Wednesday, November 30, 2011

Miracle Buddies

Found this unfinished post that definitely deserves to be finished. I'll skip the "I'm so behind on blogging" speech and simply point out that these pictures are from August. We'll just say I was saving them for Prematurity Awareness Month. . .
Because one of the highlights of our summer was a trip to Fargo. Yes; its true. Because it wasn't for anything medically related, it was to see Noah's best NICU buddy Stella and her family!! We hadn't gotten to see each other since she went home from the NICU and it was soooooo awesome to get to spend some time with them. We went to a park and watched these two play and interact and run all over that started out their lives in isollettes with oxygen and PICC lines and more than I care to think about. Such big miracles and so much cuteness crammed into two little people! (If you followed us on CaringBridge, this is the Stella that we mentioned a few times. The one that was 12 ounces when she was born. No, that's not a typo; the girl was 12 ounces. And now she is a happy healthy toddler.)
It doesn't get much cuter than this:

This is the "before" picture:
And this is why we love the NICU:

Thursday, November 17, 2011

World Prematurity Day

Today is Prematurity Awareness Day! I have my purple on! (That is the official color for prematurity awareness, I guess because it is the March of Dimes logo color.) And I have to post about something! I wrote out our story last year, which was actually extremely therapeutic for me, so I'll go a different route this year. (I have a couple ideas bouncing around in my head, we'll see what ends up on the page...)
Guess what? I am including a picture. :) For a long time I skipped over this one when it came to printing or posting pictures, because it has a big ol' ventilator screen and a nurses head taking up most of the picture. But you know what? That is the NICU. That is what it was like the first time I held my baby: dependent on equipment and highly trained professionals. And then I realized something else about this picture that I can't believe I didn't notice before: Noah is looking up at me (or at least trying to). Even with equipment and a little body that isn't supposed to have to be working on its own yet and a mommy who wishes her body would have worked how it was supposed to and everything else that comes with prematurity, there is that love and bond between mother and child that nothing can take away. (Now I cry pretty much every time I look at it.)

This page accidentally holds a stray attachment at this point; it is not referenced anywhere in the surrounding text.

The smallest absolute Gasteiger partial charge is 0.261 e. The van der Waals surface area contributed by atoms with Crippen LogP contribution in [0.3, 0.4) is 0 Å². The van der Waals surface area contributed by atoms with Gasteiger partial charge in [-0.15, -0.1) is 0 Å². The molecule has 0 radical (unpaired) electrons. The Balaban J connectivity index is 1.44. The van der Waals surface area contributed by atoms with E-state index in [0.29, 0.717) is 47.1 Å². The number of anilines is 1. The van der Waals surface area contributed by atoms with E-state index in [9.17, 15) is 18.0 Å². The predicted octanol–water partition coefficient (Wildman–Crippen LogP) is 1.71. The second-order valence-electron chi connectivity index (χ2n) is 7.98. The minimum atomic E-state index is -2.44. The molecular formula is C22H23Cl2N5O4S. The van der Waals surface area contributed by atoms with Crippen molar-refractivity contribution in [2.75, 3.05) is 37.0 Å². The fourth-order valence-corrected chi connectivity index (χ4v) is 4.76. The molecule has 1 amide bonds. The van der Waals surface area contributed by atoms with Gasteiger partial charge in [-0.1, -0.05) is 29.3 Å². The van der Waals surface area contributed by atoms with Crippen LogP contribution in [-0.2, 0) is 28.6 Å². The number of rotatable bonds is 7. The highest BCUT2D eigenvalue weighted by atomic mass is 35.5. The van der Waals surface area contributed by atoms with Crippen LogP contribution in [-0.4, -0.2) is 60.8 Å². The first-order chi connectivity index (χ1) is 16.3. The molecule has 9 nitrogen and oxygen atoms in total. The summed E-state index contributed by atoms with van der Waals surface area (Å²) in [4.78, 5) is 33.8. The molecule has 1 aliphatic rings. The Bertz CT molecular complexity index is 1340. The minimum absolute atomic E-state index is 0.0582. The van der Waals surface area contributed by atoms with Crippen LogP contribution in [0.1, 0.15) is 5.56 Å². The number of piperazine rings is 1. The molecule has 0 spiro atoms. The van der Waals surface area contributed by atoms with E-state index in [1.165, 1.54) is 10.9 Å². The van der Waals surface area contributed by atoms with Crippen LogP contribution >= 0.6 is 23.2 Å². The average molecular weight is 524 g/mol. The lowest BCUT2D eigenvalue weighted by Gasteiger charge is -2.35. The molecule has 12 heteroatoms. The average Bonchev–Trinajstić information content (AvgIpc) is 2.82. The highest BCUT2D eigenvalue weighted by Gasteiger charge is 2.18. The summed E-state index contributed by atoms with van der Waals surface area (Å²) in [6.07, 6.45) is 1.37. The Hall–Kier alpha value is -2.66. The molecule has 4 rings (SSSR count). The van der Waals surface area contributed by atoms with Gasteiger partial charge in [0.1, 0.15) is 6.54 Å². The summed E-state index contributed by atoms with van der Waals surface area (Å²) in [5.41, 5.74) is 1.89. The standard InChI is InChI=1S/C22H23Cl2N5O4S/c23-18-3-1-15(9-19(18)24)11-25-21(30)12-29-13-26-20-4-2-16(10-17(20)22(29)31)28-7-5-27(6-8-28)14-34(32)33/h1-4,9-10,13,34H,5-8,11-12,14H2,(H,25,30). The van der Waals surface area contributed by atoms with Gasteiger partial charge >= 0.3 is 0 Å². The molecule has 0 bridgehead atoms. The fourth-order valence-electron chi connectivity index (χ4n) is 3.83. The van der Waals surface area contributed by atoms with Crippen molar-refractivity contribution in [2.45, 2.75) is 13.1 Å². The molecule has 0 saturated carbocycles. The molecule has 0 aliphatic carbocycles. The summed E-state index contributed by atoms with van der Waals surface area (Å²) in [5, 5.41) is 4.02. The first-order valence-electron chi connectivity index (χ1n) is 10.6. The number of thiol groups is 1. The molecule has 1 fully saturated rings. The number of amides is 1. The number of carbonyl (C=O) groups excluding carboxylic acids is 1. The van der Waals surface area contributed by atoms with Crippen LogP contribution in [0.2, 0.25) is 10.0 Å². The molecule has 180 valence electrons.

As for the whole idea of awareness... I am aware of prematurity every day. Every time I look at Noah and realize there is nothing about him that shows that he was a preemie. Every time I see that teeny tiny diaper that was too big for him that I have framed to remind us how far he has come, and that teeny tiny hat that doesn't even fit his stuffed animals. Every time I see the scars on his hands and feet from being poked and prodded. Every time I feel myself getting frustrated at some toddler antics and then think, "get over it; he is alive to do those antics." Every time I am overwhelmed with how much I love this little person and how much better he makes my life.
There are two things that always comes to my mind when I think of "raising awareness" about prematurity. One is that prematurity can affect anyone. Chances are you know someone besides me that has been affected my it. And chances are they didn't do anything that caused it. Prematurity isn't picky. Healthy people making good choices are affected by it. It stinks, but that's the way it is. The other thing that I always think about is what I think every pregnant woman needs to truly get in her head, and that is to go to all of your prenatal appointments and if something feels off to you, go get it checked. Even if your friend says that's how they felt and everything turned out fine, if something feels off to you GO TO THE DOCTOR. "Better safe than sorry" is a true statement, just ask my son. Okay, I'm done.
Today is the first worldwide prematurity day, which is kind of cool. The worldwide idea brings a couple other things to mind. One is how many countries do not have state of the art level 3 NICU's to save those precious lives. Unfortunately prematurity doesn't take that into account either. On the more self-centered side, I think about how Noah and I could have been affected by that fact. For awhile we had our sights set on going overseas for missions, and although I am really not a fan of the "what if" game, it hasn't escaped my thinking that if we had gone that route and ended up in some remote village or less developed country and a pregnancy had gone how it did, I probably wouldn't be alive right now.
I am so thankful for our little boy and our little family and every day we have together. Prematurity isn't how we wanted to start our family's story, but it will always be an important part of that story. And so I will keep wearing purple on November 17 and sharing our story.
"We need to fight because babies shouldn't have to."